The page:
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Dairy Farmers Disappointed by Fish & Game NZ

01 December 2002

Dairy Farmers Disappointed by Fish & Game NZ

Dairy farmers are again disappointed by Fish and Game New Zealand's concerted campaign to create false negative perceptions of the environmental stewardship of the dairy industry.

Fish and Game New Zealand has expressed concern about the Ministry for the Environment's report Dairying Practices in the Buller Catchment.

Dairy Farmers of New Zealand West Coast representative Frank Brenmuhl says there is no evidence of poor effluent disposal as claimed by FGNZ. "The report confirms that the Tasman District Council (TDC) and the West Coast Regional Council (WCRC) are working with farmers and issuing abatement notices if conditions of resource consents have been breached. Just as they do with all other sectors.

"There is no scientific evidence that any of the current practices are affecting the Buller River and its environs to any great extent. FGNZ must replace supposition and claims of maybe with facts.

"Reports of what may be happening do not constitute a breach of good practice. Both TDC and WCRC have increased the number of staff monitoring the effects of farming in the area and act where they have proof of non-compliance.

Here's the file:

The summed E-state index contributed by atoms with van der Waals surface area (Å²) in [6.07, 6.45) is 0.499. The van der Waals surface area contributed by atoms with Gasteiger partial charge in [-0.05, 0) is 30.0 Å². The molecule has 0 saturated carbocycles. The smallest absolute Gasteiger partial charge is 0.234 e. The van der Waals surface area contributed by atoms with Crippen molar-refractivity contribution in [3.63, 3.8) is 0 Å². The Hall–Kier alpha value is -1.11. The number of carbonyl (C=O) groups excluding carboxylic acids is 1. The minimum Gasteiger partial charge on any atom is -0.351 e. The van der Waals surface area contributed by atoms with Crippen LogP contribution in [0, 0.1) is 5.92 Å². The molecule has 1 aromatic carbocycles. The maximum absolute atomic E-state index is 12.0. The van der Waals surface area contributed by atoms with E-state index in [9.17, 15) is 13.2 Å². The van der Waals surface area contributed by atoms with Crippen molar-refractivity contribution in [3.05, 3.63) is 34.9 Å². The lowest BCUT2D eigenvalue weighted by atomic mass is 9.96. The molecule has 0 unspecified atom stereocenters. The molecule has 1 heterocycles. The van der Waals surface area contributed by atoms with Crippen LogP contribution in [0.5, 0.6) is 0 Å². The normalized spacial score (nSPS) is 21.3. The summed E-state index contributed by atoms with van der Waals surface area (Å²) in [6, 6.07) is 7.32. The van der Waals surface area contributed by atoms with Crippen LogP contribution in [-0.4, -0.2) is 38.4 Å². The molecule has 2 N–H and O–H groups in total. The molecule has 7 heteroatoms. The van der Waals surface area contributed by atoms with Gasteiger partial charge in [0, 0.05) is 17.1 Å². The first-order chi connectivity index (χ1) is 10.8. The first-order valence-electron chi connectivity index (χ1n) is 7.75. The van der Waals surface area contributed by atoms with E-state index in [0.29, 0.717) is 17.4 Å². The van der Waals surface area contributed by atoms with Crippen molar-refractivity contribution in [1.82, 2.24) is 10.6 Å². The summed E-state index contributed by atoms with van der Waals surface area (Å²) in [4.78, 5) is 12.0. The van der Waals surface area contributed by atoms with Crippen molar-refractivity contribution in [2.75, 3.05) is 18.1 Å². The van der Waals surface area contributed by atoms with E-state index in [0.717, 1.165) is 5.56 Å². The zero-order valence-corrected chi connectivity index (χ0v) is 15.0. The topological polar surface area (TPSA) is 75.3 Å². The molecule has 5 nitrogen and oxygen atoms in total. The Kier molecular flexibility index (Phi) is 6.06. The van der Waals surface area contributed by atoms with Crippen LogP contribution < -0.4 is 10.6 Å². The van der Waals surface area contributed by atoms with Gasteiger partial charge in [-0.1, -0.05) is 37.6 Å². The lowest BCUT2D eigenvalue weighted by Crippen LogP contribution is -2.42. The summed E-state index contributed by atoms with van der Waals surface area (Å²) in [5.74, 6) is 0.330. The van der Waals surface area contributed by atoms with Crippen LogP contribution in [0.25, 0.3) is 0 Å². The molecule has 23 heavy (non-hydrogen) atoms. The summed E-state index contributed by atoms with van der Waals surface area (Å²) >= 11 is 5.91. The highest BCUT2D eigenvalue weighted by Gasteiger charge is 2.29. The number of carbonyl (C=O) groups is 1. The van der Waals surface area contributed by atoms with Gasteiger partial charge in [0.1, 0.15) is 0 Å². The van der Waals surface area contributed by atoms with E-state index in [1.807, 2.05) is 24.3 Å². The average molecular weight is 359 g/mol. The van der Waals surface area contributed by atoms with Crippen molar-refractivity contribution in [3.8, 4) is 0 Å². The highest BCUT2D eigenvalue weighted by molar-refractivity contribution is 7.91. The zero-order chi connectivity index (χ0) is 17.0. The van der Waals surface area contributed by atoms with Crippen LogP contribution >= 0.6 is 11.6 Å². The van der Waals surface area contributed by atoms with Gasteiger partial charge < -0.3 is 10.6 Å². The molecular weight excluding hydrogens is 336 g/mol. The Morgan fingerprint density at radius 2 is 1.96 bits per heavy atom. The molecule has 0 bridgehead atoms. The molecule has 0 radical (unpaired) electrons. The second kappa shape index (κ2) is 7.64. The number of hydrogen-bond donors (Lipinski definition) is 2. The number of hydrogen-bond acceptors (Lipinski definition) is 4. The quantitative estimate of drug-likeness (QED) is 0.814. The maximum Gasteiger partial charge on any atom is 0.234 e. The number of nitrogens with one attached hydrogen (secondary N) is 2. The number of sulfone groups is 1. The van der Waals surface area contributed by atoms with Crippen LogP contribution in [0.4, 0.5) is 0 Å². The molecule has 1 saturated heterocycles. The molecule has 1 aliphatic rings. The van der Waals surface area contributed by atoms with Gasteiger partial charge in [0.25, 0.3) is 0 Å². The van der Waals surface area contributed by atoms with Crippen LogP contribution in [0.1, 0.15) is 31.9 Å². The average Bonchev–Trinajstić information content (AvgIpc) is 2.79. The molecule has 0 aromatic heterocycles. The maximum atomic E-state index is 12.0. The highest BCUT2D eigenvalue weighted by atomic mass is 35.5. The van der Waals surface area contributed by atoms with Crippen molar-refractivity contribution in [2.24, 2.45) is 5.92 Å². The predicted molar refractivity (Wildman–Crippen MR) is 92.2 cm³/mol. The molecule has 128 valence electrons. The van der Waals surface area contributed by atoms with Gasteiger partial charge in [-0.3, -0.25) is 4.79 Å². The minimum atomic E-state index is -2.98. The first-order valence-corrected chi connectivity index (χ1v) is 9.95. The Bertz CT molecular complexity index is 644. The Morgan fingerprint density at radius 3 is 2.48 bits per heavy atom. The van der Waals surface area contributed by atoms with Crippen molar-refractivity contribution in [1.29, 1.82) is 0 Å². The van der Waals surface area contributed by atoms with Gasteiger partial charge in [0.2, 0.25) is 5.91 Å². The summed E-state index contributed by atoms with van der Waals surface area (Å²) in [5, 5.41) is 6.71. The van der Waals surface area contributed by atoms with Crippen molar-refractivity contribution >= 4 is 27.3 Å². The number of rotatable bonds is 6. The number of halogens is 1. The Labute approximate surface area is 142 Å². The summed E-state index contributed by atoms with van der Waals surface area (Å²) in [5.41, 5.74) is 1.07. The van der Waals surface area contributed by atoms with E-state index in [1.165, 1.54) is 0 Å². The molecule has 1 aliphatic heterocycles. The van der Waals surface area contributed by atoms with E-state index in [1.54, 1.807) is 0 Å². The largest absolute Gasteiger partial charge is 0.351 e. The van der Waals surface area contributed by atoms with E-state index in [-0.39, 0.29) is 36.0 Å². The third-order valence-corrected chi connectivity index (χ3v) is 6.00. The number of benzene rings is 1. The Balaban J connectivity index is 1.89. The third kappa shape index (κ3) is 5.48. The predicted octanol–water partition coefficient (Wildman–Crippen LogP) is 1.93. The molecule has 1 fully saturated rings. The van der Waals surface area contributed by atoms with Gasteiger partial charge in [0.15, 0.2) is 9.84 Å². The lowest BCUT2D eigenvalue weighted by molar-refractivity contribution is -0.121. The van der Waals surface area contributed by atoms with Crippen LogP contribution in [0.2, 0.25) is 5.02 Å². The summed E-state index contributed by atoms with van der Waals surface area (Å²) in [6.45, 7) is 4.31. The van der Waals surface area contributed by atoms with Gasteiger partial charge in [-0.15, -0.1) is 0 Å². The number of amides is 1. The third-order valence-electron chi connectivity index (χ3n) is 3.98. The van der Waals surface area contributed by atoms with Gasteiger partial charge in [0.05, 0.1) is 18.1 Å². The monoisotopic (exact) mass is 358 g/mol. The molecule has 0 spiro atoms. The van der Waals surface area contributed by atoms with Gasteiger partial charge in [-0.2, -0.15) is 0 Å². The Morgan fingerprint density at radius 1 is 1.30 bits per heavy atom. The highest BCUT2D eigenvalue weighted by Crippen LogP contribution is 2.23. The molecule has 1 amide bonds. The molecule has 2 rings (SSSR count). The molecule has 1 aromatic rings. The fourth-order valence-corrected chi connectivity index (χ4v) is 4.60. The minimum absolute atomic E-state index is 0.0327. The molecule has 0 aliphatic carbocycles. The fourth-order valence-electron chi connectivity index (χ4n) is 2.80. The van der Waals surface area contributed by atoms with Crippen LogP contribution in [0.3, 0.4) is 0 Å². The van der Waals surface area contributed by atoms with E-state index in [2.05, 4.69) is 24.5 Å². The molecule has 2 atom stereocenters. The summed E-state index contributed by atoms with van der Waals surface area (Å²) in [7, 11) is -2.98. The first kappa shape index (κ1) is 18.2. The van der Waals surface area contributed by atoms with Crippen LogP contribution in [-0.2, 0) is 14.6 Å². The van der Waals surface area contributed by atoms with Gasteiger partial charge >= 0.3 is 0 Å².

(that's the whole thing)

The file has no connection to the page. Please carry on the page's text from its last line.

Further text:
"The suggestion that dairying in Canterbury and the Waikato is the only activity impacting on the environment is nonsense and ignores the multiplicity of activity including pollution by city sewerage and the multiplication of septic tanks associated with significant lifestyle subdivision.

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"Fish and Game makes no mention of the tens of thousands of duck and geese polluting lakes around the country which dump the equivalent of two small cities daily into waterways.

"All land users are responsible for their environmental impacts. Those living in the area all the time are more concerned about their water than those who make occasional recreational visits and then hurry back to their highly modified environments. Due recognition of the immense investment made by dairy farmers to manage and mitigate environmental effects will achieve much more than distorted spin."


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